Financial Reporting Explained: Income Statement

Updated: Dec 19, 2021

Introduction to Income Statement

Most small business owners know of the income statement which is also referred to as the profit and loss statement. The income statement is used for, “reporting a company’s financial performance over a period of time.” The income statement can be presented in cash basis and in accrual basis. The income statement can contain four distinct sections: Income, Cost of Goods Sold/Cost of Labor, Operating Expenses, and Other Income/Other Expenses.

Accrual Basis vs Cash Basis

The basis of accounting, “refers to the methodology under which revenues and expenses are recognized in the financial statements of a business.” The two main methodologies used are cash basis and accrual basis.

Accrual Basis

The accrual basis methodology recognizes revenue and expenses that have been incurred whether or not they have been paid. This methodology allows for the recognition of bad debt and follows the matching principle. The matching principle states that revenue and expenses should be recognized at the same time.

The importance of using this methodology for small business comes to play when considering gross profit. For most businesses, there is a relationship between income and cost of goods sold/cost of labor. The revenue and the related expenses may not necessarily happen at the same time. A company may pay contractors ahead of the period when the revenue gets posted to the income statement. It’s important to have an idea of a company’s gross profit to determine the amount of profit needed to meet normal operating expense obligations. As a small business owner, if you accrue your expenses and income, it’s important to review your A/R aging and A/P aging schedules to determine your companies ability to collect funds from customers and pay vendors in a timely manner.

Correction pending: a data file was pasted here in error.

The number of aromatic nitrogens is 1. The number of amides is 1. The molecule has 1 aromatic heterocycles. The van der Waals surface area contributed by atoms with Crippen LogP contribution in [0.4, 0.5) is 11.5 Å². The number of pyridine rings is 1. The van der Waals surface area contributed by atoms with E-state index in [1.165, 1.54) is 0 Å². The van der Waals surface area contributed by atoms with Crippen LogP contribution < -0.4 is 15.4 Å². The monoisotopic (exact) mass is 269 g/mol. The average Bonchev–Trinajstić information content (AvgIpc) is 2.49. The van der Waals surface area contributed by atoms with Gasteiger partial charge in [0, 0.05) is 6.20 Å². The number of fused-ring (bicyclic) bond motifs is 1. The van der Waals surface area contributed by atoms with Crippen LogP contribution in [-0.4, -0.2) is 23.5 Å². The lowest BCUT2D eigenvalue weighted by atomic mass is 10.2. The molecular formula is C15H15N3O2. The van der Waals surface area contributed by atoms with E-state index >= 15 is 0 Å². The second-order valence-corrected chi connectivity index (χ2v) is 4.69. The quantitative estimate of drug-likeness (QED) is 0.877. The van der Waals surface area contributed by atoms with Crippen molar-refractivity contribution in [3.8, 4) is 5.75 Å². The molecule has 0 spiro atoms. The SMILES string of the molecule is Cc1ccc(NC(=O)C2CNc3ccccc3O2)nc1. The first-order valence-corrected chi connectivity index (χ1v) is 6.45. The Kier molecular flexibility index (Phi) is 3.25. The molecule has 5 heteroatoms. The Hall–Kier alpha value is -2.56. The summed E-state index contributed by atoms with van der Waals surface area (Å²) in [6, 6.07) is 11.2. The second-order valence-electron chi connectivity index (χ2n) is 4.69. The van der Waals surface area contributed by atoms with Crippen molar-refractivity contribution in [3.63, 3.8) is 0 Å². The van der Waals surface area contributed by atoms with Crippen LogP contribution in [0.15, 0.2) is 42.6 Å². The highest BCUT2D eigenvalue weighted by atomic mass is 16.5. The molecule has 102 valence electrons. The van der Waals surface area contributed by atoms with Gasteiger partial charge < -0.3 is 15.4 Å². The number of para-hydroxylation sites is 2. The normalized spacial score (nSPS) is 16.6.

Cash Basis

The cash basis methodology recognizes revenue and expenses when they are collected and paid out, respectively. This methodology is simpler for business owners to understand, because it’s a matter of recording cash in and cash out transactions, and helps small business owners get an accurate picture of cash on hand without complex reports.

The importance of using this methodology for small businesses comes into play in understanding cash balances as well as understanding taxable income (except C-corporations). Using cash basis accounting allows business owners to easily estimate their taxable income generated by the business. The drawback to using this methodology is that it may not portray the health of the company accurately.

Most accounting systems allow for business owners to switch between both methodologies so there’s no need to choose one over the other.

Income Statement Sections


The income/revenue section of the income statement is the first section, which presents a summary of all income generating activities for the main business operations. This section can be as detailed as separating each line of revenue generating activities, or simply named, “Revenue/Sales.” For smaller businesses this section is usually very general and combines the income generated from goods and services sold to customers.